The Intractable Irish Question

There are three issues that the EU insists are addressed before formal discussions about the post-Brexit UK-EU
relationship. 
These are EU citizens’ rights in the UK, the British
financial commitment, and the North Ireland border with the Republic of
Ireland.  

Progress has been reported on the
EU citizens’ rights, and speculation suggests
that UK Prime Minister May is prepared to shortly (within the next two weeks)
raise her to offer closer to the figure
that some EU officials have mentioned (60 bln euros). 
Many had
expected the financial negotiations to be the most difficult, but it now seems
that the Irish border issue may be the most intractable.  In fact, it may
turn out to be the deal breaker in the sense that a solution may not be
achievable in the next two weeks.  This, in
turn,
may prevent the EU Summit next month to allow the new phase in the
negotiations to begin.  

Why is it intractable? Don’t all three parties (Ireland, UK, and EU)
agree that a hard border is not acceptable?  The problem is that Ireland
and the EU want Northern Ireland to remain in the EU’s common market and remain
subject to the EU customs and internal market rules even after Brexit.  
Ireland is also concerned that a hard
border would undermine the Belfast Agreement (aka Good Friday Agreement), which
was vital in the peace process.  Peace between the Catholic and Protestant
parts of Ireland was forged within the EU
framework.

 There was one major political group in Northern Ireland that
opposed the agreement.
  The Democratic Unionists.  UK Prime
Minister May changed the fiscal priorities of the Tory government that she
inherited from Cameron.  She also maneuvered to hold snap elections, which
went against the spirit of the election schedule that Cameron’s government
implemented. The main thing she kept was Cameron’s willingness to make binding
the non-binding referendum.  In any event, upon losing the Tory
parliamentary majority, May sought out a coalition with Northern Ireland’s
Democratic Unionists. 

To be sure, the UK is not just balking at the Irish demands because of
the Democratic Unionists.
  Conceding the regulatory authority to the
EU over Northern Ireland would be tantamount to an abdication of UK sovereignty.   The UK’s Davis (Secretary
of State for Exiting the European Union) rejected the idea that Northern
Ireland will remain in the single market.  A hard border within the UK is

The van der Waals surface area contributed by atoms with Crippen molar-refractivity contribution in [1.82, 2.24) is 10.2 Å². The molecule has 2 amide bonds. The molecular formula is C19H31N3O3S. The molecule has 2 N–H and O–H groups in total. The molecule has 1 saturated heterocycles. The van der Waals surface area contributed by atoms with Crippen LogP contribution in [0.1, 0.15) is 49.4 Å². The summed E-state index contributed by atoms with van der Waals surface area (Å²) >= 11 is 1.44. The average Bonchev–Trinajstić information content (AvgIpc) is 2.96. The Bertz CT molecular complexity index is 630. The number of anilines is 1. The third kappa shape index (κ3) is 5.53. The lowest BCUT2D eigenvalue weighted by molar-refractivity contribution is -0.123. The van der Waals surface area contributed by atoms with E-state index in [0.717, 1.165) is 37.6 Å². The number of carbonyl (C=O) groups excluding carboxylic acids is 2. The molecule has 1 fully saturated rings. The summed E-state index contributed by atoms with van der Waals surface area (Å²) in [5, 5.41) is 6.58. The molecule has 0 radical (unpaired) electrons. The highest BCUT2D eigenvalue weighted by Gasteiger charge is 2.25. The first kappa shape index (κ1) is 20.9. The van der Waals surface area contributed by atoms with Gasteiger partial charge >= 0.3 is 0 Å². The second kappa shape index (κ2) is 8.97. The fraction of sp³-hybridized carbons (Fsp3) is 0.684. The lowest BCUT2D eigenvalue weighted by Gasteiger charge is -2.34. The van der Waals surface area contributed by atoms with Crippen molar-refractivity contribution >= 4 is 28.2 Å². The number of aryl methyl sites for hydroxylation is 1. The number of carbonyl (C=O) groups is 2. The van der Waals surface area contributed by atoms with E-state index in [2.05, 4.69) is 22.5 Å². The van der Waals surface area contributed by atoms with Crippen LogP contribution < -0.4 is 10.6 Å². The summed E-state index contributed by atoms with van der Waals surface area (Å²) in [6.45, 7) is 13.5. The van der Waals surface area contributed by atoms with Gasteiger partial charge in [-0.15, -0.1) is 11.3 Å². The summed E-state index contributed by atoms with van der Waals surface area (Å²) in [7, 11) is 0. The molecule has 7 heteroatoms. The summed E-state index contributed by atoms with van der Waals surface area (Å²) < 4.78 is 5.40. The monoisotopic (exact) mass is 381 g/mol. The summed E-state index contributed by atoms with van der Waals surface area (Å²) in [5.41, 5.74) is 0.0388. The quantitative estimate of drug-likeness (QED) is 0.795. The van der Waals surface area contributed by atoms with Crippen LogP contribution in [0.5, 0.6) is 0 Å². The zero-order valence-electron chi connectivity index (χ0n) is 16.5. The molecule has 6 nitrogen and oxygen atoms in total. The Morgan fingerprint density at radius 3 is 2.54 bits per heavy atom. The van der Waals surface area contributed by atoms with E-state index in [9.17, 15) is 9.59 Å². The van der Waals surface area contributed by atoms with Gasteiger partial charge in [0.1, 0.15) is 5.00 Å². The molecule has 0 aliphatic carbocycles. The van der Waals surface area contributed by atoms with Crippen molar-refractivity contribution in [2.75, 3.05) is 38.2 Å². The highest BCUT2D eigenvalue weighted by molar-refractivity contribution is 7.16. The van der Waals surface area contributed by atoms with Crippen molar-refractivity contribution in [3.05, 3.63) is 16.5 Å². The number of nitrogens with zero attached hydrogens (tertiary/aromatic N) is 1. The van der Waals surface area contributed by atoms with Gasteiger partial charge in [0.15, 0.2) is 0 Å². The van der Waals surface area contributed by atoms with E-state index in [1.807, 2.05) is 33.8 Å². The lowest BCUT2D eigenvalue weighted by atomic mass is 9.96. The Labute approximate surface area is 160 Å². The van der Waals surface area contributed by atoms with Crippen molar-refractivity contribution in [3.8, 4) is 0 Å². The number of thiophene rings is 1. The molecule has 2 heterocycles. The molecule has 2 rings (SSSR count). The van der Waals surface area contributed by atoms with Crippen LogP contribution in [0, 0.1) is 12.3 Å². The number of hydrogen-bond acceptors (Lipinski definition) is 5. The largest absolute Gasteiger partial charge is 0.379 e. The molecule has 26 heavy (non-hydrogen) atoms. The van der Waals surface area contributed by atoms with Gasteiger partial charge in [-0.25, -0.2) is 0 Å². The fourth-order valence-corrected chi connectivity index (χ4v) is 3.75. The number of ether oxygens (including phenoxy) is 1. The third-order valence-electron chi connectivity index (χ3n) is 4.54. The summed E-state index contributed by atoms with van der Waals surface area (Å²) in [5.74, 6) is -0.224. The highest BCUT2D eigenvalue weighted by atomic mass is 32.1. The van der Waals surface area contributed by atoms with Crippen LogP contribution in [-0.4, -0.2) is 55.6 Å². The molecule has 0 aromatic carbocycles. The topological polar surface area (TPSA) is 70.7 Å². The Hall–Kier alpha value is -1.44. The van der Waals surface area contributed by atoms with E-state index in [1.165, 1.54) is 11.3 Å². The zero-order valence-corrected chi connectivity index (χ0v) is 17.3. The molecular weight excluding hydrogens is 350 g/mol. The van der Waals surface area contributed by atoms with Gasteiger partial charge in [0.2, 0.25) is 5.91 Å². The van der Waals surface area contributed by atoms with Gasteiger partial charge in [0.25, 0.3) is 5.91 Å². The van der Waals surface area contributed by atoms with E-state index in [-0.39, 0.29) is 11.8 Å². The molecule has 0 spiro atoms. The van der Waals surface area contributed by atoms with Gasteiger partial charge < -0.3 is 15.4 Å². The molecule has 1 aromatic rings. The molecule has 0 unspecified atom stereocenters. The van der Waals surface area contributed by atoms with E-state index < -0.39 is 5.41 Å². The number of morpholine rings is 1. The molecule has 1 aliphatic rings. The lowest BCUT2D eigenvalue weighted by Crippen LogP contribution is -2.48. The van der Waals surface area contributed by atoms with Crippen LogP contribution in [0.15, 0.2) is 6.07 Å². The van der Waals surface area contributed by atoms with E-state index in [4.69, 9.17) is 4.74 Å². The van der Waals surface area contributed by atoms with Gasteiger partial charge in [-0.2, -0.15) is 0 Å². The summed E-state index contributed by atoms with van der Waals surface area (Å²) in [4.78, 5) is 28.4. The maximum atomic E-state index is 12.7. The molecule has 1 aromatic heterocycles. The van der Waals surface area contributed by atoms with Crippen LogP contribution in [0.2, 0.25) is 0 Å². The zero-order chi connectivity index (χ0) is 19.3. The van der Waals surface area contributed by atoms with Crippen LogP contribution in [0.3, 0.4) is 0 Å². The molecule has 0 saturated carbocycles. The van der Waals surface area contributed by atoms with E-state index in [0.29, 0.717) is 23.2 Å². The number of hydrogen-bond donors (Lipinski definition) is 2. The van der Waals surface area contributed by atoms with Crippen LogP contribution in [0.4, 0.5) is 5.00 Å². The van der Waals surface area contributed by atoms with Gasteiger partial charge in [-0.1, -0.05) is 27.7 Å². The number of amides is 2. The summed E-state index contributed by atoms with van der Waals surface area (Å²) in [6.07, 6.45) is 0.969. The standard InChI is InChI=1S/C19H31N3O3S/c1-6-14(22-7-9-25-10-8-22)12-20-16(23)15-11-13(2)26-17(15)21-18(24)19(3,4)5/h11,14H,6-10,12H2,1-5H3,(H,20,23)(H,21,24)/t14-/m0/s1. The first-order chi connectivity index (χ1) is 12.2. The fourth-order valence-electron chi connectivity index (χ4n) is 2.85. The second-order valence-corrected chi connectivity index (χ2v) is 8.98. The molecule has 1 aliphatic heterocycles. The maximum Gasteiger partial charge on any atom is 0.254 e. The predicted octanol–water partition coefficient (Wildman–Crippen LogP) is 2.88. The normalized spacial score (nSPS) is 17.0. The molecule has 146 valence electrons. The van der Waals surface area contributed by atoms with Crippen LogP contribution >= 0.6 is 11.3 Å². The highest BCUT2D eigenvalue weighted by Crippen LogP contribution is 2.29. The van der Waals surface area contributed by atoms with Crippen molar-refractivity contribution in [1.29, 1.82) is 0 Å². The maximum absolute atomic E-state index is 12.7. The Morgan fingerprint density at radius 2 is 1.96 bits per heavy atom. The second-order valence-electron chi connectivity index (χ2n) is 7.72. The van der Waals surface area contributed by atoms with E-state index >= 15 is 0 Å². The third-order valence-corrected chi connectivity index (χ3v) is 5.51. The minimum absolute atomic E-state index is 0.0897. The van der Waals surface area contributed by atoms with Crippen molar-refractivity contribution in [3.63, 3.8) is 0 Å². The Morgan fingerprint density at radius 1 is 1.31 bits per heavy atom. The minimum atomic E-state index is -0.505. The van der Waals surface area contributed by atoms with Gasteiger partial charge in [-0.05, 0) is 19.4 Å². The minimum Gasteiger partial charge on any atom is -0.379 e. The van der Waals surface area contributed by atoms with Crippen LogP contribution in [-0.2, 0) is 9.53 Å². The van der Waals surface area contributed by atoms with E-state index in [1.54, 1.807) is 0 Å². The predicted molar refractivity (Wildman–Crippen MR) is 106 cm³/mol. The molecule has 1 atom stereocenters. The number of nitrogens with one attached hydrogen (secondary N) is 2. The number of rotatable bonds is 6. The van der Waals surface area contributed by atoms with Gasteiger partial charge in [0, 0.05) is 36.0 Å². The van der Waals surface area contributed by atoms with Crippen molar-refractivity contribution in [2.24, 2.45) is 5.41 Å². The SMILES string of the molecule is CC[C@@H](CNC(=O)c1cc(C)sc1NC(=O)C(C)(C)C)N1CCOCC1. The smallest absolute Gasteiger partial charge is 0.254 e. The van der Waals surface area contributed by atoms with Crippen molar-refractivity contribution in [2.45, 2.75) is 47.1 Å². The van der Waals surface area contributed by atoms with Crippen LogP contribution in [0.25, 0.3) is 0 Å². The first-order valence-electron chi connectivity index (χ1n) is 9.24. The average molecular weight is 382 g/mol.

unacceptable to the British government and a hard border between Northern Ireland, and Ireland is not acceptable to
Ireland and the EU.  

Nevertheless, given the economic ties (e.g., bilateral annual trade ~65
bln euros) a disorderly UK exit from the EU would hit Ireland harder than most
of the EU.
  Ireland’s Prime Minister Varadkar argues that it is
incumbent on the UK to propose a solution.  He called for “specific
assurances and written guarantees.”  The Financial Times reports that
despite Varadkar’s claim that top European officials support his position,
“it is quietly acknowledged in Dublin that other member states are
unlikely to tolerate a breakdown over Ireland is money and citizens rights are settled.” 

Even if the Financial Times assessment is correct, it still does not make
an acceptable solution any clearer.
There are alternatives, but they may
require imagination and strong leadership, both of which are not in large
supply at the moment.  For example,  the Isle of Man may offer a model, though may not be a perfect example of what is possible. 

The Isle of Man is a self-governing Crown Dependency between the island
of Ireland and the island of Britain. 
The Queen of England is the
head of state, and the UK is responsible
for defense and foreign policy.  The local parliament is responsible for
all domestic policies. 

The Isle of Man it’s not part of
the British Commonwealth, but participates in some of its institutions. 

It is not a member (or associate member) of the EU.  However, under the
Treaty of Rome, it is part of the EU
customers area.  There are, though, some limitations on the movement of
capital and services.   The Isle of Man is also a tax haven insofar
as there are not capital gains, wealth or inheritance taxes, or corporate
taxes, and the top income tax rate is 20%.  

In any event, the EU chief negotiator has given the UK two weeks to
clarify its position on the three outstanding issues.
  UK Prime
Minister is in a weakened position has illustrated by the reports suggesting
that 40 Tory MPs are ready to sign a letter of no-confidence.  Another
eight would be needed to trigger a leadership challenge.  It is not clear
who could succeed May if it comes down to
that.  The bookmakers are divided.  Three bookies have three
different candidates favored Jacob Rees-Moog, David Davis, and Boris Johnson. 

What worries many investors is not simply that there is not a single
candidate that has emerged, but that some of the suggested candidates may actually be worse for investors than May.

And this is not to even discuss the economic straits of a slowing economy and
compression in household purchasing power, which will likely be brought to the
fore this week with inflation, employment/earnings, and retail sales reports
slated for release in the coming days. 

Sterling remains within a five-week trading range of roughly $1.30 and
$1.3320.
  Speculative positioning in the futures market is roughly
balanced between the bulls and bears, leaving a net position of long 1.2k
contracts.  The US two-year premium over the UK has to rinse from the year’s low
of 90 bp in mid-September to nearly 120 bp here in November.  The high for
the year was set in March a little above
130 bp.  The three-month (25 delta)
risk-reversals (skew between calls and puts) show a premium for sterling puts,
but that premium had been falling since early October, until today.

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